Renzo Gracie’s “Mastering JuJitsu” Book Review

The Fight Nerd February 1, 2013 0

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When I first started properly training BJJ in a class and not just printing step-by-step instructional pages from the internet and bringing them to try in my judo class, things were not like they are today. Finding an affordable way to learn the grappling art on your own was damn near impossible. My first set of instructional tapes, in fact, were Kimo’s “Fierce Fighting” series from Panther Video (which were mostly educational thanks to Joe Moreira doing the BJJ tapes), cost me around $160 for a nine tape set. I caught that as a special, normally it would have been around 30-40 per tape and up. Finding a good book seemed to be the best option, but in those early days of MMA before the big TUF boom happened, good luck getting one. Thankfully, I managed to find one eventually.

Released back in 2003 by Human Kinetics, “Mastering JuJitsu” is the original BJJ textbook for the masses. Written by Renzo Gracie and John Danaher, this book became my “go-to” for learning outside of class, and opened up the flood gates for my deeper understanding of grappling and love of MMA as a whole. Does this book still hold up a decade later? Let’s find out!

Weighing in at over 230 pages, “Mastering JuJitsu” covers the fundamentals of BJJ, including takedowns & throws, guard passes, sweeps, and (of course) plenty of submissions from a variety of positions. You also get a history lesson on BJJ and the early days of MMA, as well as a quick rundown of what to expect when you compete in both. You might recognize a few familiar faces in the book too, as Matt Serra and his brother Nick appear throughout it in the photos to demo moves, as well as Shawn Williams. The book is filled with BJJ black belts and Renzo’s top students showing you how to beat your opponent in a dominant manner.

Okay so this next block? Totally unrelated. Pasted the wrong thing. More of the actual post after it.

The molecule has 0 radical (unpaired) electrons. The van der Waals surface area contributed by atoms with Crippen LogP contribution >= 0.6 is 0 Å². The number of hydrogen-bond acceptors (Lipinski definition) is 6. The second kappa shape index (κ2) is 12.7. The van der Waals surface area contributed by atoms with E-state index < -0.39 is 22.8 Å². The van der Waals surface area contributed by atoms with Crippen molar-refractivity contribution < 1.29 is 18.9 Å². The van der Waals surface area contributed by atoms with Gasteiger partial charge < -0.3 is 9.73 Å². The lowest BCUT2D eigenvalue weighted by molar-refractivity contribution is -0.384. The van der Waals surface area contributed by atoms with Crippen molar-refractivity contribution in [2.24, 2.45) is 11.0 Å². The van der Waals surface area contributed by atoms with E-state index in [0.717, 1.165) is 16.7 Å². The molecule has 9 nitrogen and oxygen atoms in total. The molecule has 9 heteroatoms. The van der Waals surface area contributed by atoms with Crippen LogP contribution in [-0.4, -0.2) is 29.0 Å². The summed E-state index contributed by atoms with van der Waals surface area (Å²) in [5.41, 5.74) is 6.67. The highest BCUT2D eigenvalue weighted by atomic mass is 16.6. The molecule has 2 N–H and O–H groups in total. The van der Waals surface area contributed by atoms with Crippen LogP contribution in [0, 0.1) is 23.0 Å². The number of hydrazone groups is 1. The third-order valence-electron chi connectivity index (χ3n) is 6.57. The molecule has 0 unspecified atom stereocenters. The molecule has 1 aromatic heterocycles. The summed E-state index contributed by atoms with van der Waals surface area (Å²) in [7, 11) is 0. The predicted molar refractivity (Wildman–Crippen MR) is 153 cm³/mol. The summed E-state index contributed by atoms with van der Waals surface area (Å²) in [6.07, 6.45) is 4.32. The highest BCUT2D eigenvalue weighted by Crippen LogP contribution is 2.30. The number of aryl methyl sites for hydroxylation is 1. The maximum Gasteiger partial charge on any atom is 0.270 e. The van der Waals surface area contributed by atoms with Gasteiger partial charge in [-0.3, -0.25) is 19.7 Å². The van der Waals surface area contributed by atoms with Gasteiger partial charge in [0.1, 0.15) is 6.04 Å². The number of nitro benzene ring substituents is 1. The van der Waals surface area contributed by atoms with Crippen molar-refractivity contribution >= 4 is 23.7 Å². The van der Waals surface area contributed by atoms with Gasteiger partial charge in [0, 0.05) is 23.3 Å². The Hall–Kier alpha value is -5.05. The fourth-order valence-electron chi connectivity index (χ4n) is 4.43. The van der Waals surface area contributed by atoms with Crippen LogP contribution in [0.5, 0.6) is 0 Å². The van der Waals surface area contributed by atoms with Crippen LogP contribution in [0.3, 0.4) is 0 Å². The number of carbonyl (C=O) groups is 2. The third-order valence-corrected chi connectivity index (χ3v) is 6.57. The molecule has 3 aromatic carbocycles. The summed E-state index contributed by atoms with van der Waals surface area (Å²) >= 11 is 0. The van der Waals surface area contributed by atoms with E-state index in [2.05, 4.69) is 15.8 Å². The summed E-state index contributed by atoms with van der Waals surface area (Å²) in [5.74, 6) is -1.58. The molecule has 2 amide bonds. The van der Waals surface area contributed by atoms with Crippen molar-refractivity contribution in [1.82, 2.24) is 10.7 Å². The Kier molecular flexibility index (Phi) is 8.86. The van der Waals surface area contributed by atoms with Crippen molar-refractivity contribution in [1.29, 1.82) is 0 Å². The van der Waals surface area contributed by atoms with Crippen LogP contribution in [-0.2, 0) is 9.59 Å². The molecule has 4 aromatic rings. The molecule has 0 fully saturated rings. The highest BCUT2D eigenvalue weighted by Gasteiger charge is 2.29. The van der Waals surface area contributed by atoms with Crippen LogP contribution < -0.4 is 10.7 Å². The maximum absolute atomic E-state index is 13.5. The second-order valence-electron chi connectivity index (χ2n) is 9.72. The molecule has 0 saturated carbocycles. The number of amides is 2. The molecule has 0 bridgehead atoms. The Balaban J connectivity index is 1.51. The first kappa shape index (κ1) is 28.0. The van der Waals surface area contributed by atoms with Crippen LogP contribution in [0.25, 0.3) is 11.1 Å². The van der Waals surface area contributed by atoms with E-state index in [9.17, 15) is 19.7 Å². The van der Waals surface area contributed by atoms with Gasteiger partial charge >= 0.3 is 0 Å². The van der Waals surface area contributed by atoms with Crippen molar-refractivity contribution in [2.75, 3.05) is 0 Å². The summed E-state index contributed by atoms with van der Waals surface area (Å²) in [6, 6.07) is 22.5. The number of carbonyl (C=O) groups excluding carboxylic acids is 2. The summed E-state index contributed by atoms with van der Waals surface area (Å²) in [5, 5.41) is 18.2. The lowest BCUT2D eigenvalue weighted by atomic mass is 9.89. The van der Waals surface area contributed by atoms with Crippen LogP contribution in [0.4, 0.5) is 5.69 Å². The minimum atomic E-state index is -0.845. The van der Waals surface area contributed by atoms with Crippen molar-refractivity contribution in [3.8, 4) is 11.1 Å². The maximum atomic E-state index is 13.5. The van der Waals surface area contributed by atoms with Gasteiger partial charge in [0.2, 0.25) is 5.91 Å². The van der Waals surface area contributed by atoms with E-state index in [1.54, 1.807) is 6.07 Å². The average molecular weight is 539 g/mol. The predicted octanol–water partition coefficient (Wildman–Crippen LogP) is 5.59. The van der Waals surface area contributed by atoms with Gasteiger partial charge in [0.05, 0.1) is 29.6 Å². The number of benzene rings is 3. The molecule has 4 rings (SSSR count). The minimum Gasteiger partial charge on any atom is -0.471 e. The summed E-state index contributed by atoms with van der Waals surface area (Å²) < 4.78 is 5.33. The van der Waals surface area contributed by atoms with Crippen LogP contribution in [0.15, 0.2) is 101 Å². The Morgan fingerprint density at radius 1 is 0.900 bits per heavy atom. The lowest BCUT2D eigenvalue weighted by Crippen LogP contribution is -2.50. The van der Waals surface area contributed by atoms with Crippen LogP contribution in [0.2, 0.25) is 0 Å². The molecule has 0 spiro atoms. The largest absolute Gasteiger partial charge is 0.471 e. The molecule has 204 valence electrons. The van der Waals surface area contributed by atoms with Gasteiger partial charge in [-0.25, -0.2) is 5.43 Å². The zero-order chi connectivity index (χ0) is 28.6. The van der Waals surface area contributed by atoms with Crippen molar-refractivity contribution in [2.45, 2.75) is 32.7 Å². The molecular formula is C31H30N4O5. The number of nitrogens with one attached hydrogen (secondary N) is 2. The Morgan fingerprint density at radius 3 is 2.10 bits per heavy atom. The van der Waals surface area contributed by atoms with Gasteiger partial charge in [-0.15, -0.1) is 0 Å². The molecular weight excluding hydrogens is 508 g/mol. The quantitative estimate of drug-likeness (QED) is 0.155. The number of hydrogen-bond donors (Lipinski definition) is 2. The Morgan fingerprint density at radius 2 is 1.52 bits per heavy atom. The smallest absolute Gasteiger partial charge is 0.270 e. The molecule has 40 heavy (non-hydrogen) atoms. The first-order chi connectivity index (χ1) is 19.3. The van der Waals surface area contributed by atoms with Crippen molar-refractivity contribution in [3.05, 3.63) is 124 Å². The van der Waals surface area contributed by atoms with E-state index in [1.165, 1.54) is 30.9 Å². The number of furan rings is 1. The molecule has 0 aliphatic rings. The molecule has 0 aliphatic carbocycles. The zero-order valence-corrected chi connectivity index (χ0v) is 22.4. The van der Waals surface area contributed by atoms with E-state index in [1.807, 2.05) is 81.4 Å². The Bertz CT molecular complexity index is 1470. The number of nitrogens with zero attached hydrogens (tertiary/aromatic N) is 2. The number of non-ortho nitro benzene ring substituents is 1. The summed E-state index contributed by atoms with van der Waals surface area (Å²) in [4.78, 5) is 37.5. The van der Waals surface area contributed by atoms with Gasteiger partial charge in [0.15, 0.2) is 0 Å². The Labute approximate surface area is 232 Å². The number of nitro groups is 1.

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The book is mainly written by John Danaher, who treats BJJ as a science as much as he does a martial art, and breaks down every move with a critical analysis that would make Greg Jackson jealous. Compared to the MMA instructional books that I have reviewed in the past four years of doing this site, some might find this book heavy on the text, although there are plenty of photos. Seeing as how this was one of the earlier BJJ books on the market, pundits would be right to say there is far more writing than other books. The pay-off is the amount of knowledge that you are getting in these longer explanations, a kind of detail that we rarely get in books out there today.

Techniques are broken down not just with physical moves, but strategy on when and why to use them, as well as how to use them more effectively. Danaher’s combat theory and philosophy shines in his explanations, and Renzo’s skills glow just as much when demonstrating them. This book was also one of the first ones I remember seeing that referenced fighters not in the book to showcase a certain technique, like sections on Randy Couture to discuss the clinch, or Chuck Liddell’s strikes on defending and preventing a takedown from an opponent. These real-life examples are scattered liberally through the instructional and add a lot of interesting depth to the techniques and how you can use them in your own game.

Like many MMA instructional books, there is a small section on self-defense. Unlike many MMA instructional books, this part is actually useful and discusses the differences between BJJ and a street fight, as well as how to apply what you know in that sort of situation, and the moves to do it. You might be surprised to see strikes covered with as much detail as they are in this section, but frankly, it’s another reason why I love this book so much. “Mastering JuJitsu” gives you everything you need for every situation with precision and detail, and leaves you wanting more – and you will want to know more.

You can order “Mastering Jujitsu” on Amazon.com for under $14 and is absolutely worth picking up. This book was highly influential to me when I first started, and I still see the value in it today. “Mastering JuJitsu” is perfect for any level, and while it might not have flashy moves in it, it has what works and how to do that the best damn way possible. Is the information outdated? Not at all, especially as the sport has grown so much in the ten years this book came out, it seems even more necessary since it will take the fundamentals of your game and make them rock solid. Since it is an older book (although I prefer to call it a modern classic), the price is perfect, so there is no better time to pick this up than now!


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